We identified 66 consecutive MIDCAB patients with a mean age of 69.4±11.1 years, 73% of whom were male and 53% of whom had diabetes. The patients’ preoperative characteristics are shown in Table 1. Their mean EuroSCORE II was 1.99±2.05 (range, 0.5 to 10.5). Twenty-six patients had normal LV function (ejection fraction >60%), 28 patients had moderate LV dysfunction, and 12 patients had severe LV dysfunction (ejection fraction <40%). Single- and multiple-vessel disease were present in 16 patients (24%) and 50 patients (76%), respectively. Twenty-six patients (39%) had a prior PCI, 3 patients (4.5%) had a prior CABG, and 1 patient (1.5%) had a prior aortic valve replacement. Thirteen patients (20%) had a history of an acute myocardial infarction.

The operative characteristics are shown in Table 2. The mean total operative time was 167 minutes (range, 75 to 405 minutes). There were no iatrogenic injuries to the LITA. Isolated LAD-only revascularization was performed in 58 patients (87.8%). A reconstructed composite graft with the saphenous vein was used for the anastomosis of additional branches or lengthening of the LITA graft in 8 patients. Twelve patients underwent a hybrid approach for suitable lesions of the LCX and/or RCA using a standard commercial stent immediately after surgery in the hybrid operating room or preoperatively. There were no conversions to an on-pump procedure, sternotomy, or intra-aortic balloon pump or extracorporeal membrane oxygenation support. Robot-assisted MIDCAB and combined operations required longer operative times. If we consider anterolateral minithoracotomy MIDCAB for isolated LAD revascularization (LITA to LAD), the actual mean operative time was 144 minutes.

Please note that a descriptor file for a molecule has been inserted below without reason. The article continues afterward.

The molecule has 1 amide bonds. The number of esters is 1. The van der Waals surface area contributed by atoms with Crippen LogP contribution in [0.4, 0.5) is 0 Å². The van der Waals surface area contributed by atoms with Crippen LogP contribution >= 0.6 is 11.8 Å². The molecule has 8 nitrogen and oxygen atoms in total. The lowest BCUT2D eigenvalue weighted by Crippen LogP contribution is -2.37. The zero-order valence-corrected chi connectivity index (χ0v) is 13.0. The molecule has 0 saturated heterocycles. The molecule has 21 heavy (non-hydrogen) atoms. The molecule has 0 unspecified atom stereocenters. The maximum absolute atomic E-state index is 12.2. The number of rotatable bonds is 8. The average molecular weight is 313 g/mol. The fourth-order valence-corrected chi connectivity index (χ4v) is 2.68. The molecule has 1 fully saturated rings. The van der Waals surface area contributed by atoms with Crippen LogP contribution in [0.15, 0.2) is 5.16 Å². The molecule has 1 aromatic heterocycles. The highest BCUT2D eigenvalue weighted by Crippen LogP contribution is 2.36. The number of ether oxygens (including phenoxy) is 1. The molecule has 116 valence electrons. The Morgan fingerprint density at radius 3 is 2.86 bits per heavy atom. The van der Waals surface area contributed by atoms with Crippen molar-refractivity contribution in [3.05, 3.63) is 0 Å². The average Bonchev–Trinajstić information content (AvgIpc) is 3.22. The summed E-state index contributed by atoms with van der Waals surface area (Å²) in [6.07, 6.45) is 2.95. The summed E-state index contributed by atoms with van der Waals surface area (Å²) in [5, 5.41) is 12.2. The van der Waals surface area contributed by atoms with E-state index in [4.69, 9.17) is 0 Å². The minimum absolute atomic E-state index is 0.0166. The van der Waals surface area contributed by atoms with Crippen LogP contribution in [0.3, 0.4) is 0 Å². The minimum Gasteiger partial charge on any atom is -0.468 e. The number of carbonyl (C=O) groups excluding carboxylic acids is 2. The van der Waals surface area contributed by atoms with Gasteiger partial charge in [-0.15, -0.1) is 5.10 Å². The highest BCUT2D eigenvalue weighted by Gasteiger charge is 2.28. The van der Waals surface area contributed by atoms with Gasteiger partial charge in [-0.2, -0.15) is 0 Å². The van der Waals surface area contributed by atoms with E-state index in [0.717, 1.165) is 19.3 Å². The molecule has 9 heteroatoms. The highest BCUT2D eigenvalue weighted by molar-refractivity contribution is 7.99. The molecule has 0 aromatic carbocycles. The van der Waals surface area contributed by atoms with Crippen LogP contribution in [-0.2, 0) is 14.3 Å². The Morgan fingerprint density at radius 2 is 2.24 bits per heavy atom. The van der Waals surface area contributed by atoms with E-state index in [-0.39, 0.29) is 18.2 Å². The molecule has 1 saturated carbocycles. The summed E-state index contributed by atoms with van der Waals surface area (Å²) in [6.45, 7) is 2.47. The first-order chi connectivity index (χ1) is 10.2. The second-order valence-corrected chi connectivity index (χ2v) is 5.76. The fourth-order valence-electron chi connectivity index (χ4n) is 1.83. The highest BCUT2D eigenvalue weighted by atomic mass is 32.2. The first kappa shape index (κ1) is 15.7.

The in-hospital outcomes are shown in Table 3. The 30-day mortality rate was 1.5% (1 of 66). One 81-year-old patient died due to idiopathic massive gastric bleeding on day 4 after surgery. There were no cerebrovascular events. Atrial fibrillation was observed in 5 patients (7.6%), but there were no cases of perioperative myocardial infarction or low cardiac output syndrome. Two patients (3.0%) had to be re-explored for bleeding. Two patients (3.0%) had a superficial wound problem associated with the thoracotomy. There was 1 case (1.5%) of pulmonary complication and 1 case (1.5%) of acute renal failure. Eighty-one percent of the patients were extubated in the operating room or on the day of surgery. The median stay in the intensive care unit and in the hospital were 23 hours (range, 13 to 526 hours) and 7 days (range, 4 to 57 days), respectively. Twenty patients (30.3%) received no transfusion.